Welcome back to San Jose, California. Where the streets are flooded with over caffeinated drivers with heavy hands on their car horns. The land where you live to work and clocking out at 60 hours a week is the norm.
The Best of Intentions
I returned home to San Jose after not seeing my mom for over a year. I had expectations, grand plans, good intentions and naturally walked out with an entirely different experience than what I walked in with. I have expectations that parents keep their promises. Expectations that I know exactly what I need to do to stay in emotional sobriety at 2 years sober. Expectations that it’s obvious that I love you. Expectations that I still don’t make my mother cry. Expectations that I have accumulated a stable enough life to sustain peace wherever I go. This was not so.
I planned to be in San Jose for a month and intended to spend a lot of that time with my mother. The plan was to be with her as much as possible and to give her as much of myself as possible. I thought that I would be able to provide much more than I could. After a couple of weeks being there I began to get physically sick again. My throat slit glass slivers through itself. I felt like there were daggers pushing into places deep inside my mouth. I was unable to speak and eat.
The stress of being around my mother pushed me back into who I forgot I used to be. The parts of me I don’t want to be. “I thought I worked through this shit!” is what I kept thinking during the trip. The silence that rests between me and my mother I find to echo one thousand made up stories. We so desperately want to love each other but have difficulties accepting one another.
There’s this need we both possess to try and fix one another. To help one another heal. However, with the intentions of helping one another we try to read the others mind. We predict what the other one needs. There’s a line of codependency between the two of us and during this trip is the first time I clearly saw that cord….. and I cut it. I cut myself away from my mom for the first time at the best of ability in hopes of loving her better, and in hopes of loving her more.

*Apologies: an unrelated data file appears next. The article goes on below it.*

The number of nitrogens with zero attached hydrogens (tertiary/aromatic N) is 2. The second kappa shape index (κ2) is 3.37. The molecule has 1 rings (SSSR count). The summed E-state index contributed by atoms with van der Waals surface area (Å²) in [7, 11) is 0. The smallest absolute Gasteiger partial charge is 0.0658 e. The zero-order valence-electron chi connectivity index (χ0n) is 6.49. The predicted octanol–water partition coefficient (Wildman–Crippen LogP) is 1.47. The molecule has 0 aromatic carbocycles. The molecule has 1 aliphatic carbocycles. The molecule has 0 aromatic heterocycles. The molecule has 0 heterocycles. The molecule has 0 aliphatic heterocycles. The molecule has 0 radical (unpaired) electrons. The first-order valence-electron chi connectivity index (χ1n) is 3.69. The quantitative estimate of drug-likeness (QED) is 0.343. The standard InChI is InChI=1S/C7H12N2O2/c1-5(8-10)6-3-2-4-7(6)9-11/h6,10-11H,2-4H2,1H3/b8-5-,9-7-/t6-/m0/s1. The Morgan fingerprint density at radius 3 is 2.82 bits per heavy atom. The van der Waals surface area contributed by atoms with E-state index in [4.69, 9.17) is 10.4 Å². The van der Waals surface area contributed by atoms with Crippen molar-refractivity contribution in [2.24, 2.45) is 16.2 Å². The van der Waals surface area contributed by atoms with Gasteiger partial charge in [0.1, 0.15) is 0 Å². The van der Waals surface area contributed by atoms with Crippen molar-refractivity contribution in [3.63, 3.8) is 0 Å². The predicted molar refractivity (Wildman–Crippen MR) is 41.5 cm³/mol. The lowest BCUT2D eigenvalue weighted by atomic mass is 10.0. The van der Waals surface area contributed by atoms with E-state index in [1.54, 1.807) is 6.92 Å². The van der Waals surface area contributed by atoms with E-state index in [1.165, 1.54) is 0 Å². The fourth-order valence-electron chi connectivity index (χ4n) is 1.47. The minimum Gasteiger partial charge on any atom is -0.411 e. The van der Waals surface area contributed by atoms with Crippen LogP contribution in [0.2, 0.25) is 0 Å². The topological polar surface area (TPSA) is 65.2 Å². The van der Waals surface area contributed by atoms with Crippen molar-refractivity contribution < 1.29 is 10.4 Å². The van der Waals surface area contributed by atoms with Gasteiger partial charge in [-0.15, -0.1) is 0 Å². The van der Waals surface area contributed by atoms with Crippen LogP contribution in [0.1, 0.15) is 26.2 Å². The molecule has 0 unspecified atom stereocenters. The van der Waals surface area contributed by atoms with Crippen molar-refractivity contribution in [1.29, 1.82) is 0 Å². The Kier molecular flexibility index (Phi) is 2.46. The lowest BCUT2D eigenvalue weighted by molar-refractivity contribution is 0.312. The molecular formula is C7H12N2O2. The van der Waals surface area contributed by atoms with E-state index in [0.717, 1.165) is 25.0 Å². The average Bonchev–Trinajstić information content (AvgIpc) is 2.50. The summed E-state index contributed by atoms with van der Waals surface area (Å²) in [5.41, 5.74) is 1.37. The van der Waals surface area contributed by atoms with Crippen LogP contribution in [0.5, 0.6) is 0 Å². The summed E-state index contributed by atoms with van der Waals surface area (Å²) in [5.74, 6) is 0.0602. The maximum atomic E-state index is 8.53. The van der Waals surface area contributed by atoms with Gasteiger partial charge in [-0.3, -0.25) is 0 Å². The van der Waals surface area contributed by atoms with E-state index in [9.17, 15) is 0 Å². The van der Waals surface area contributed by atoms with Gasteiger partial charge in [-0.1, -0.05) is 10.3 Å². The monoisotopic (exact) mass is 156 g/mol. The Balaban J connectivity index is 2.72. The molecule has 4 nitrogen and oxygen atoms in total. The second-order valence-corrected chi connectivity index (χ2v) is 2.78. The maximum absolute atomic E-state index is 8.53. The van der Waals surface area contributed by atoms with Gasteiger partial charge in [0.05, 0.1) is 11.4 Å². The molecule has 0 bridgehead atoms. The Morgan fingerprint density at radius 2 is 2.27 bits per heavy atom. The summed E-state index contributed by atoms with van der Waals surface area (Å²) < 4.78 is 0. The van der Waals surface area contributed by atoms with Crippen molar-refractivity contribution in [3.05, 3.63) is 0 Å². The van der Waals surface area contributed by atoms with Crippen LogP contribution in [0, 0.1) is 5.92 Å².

I didn’t follow through with my original plans. Although we were together often it just wasn’t what either of us thought would happen. Lots of doctors appointments. Lots of running around the smog filled San Jose. Lots of passive aggressive silence.
I felt like I was on a merry go round. I kept watching old patterns pass by me. Jealousy. Victimization. Being meek and submissive. Not speaking up for myself. Stress.
Friends to Lean on
The trip wasn’t entirely wasted. I was able to see friends I hadn’t seen in a couple of years. I did manage to get myself to meetings only when I felt like ripping my fingernails off. I saw a friend in recovery who has been the only friend I’ve kept in touch with besides Benny. Seeing Pilar means a lot to me because she’s the only person who has kept in touch with me in San Jose fellowship. Being sober and without a fellowship made my sobriety feel lonely.
What I began to remember is old habits. I don’t like to make myself vulnerable. I don’t like to put myself in a position where I can potentially be rejected. This is part of the reason I experience isolation is partially because I isolate myself.